My Knight Cancer Story: Douglas Harrison
I had been sick for six months and hospitalized four times before I ended up in the OHSU emergency room in June of 2013. My upper arm looked unnaturally yellow, which was alarming, so I went to the emergency room in search of answers.
A biopsy revealed that I had pancreatic cancer. Shortly after the diagnosis was made, I had a 15-hour Whipple procedure, which involves removing the head—and sometimes the body—of the pancreas, to remove the tumor. Brett Sheppard, M.D., director of the OHSU Knight Cancer Institute’s pancreatic cancer program, guided me through my decisions and performed the surgery. I spent 15 days in the hospital, and I couldn’t be more thankful to Dr. Sheppard—and his team—for supporting me through treatment and my recovery from surgery.
In the wake of the surgery, I volunteered to join the Oregon Pancreas Tumor Registry, which relies on data and tissue samples to help researchers better understand and fight pancreatic cancer. The registry is part of the Brenden-Colson Center for Pancreatic Care, which brings together surgeons, scientists, oncologists and other health care providers to fight a variety of pancreatic diseases.
I also took part in a clinical trial, as well. As part of the trial, I was injected with pancreatic cells in an effort to train my immune system to attack the cancerous pancreatic cells in my body.
After my tumor was removed, I had radiation therapy. While I’m not out of the woods yet, I feel better and am receiving regular chemotherapy today.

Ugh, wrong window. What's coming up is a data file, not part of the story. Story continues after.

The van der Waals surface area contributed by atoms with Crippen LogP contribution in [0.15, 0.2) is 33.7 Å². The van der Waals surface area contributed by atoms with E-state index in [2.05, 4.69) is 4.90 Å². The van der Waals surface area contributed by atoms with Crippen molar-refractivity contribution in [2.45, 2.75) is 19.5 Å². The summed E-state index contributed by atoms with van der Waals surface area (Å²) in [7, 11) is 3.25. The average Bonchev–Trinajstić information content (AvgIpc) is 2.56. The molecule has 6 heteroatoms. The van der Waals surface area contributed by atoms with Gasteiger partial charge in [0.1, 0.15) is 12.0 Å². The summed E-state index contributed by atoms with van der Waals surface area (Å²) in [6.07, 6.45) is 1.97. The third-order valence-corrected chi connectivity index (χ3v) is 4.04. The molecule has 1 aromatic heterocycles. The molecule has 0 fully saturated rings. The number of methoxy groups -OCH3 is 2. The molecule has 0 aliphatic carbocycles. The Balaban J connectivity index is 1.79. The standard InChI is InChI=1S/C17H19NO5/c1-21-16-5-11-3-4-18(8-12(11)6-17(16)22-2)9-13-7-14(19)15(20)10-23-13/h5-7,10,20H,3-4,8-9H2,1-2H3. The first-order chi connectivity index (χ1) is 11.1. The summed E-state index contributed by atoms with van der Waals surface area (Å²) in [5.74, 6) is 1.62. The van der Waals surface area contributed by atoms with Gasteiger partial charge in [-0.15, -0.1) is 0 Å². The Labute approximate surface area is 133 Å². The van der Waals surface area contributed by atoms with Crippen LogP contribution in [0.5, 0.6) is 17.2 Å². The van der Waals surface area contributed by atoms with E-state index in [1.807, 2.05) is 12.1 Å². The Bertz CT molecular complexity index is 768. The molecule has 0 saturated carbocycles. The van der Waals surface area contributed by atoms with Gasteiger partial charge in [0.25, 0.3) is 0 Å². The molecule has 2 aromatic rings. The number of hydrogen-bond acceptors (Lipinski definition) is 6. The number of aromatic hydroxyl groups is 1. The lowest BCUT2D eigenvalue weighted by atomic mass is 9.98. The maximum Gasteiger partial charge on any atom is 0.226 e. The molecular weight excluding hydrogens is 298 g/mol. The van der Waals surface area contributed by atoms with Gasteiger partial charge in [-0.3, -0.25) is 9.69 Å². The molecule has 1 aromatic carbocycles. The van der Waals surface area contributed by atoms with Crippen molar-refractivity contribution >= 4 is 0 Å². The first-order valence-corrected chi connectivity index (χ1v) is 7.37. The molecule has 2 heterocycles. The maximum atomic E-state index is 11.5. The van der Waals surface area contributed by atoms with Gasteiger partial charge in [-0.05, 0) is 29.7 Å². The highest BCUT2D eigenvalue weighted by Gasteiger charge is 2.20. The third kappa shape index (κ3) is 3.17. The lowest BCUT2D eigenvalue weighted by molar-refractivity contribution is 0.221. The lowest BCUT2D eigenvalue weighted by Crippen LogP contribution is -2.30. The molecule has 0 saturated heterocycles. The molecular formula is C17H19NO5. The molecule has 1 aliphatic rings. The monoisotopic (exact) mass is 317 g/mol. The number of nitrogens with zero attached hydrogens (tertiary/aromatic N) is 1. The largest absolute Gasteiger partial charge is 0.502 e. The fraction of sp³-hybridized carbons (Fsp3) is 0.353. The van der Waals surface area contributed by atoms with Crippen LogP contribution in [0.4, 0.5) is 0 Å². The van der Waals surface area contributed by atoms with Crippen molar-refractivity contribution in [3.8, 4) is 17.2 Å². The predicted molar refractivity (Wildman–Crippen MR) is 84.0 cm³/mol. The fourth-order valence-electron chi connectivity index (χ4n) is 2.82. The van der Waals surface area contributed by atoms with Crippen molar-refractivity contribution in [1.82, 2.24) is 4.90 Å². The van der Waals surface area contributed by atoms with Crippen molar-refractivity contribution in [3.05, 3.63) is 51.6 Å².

Over the past year, I’ve been inspired by Dr. Sheppard and the great work happening at OHSU and the Knight Cancer Institute. Dr. Sheppard’s tenacity and his team’s kindness inspired me to get involved and show my support.
Early on, I knew that I wanted to prove that one person can make a difference in the larger world. Having grown up in North Portland, I decided to stage a fundraising walk across the St. Johns Bridge in April 2014. I planned on giving the money we raised to the Brenden-Colson Center for Pancreatic Care, which will also count toward the $1 billion Knight Cancer Challenge.
I walked with about 70 friends, some of whom I’d known since elementary school, as well as Dr. Sheppard. We lucked out with the weather, missing the rain and walking under overcast skies.
In all, the walk raised about $2,370. I couldn’t have been happier to increase awareness of the need for more pancreatic disease research and support. It was incredible to share the experience with friends and family. Thanks to the inspiring work of Dr. Sheppard and his dedicated team, I was able to give back to an outstanding institution and prove that one person can indeed make a difference.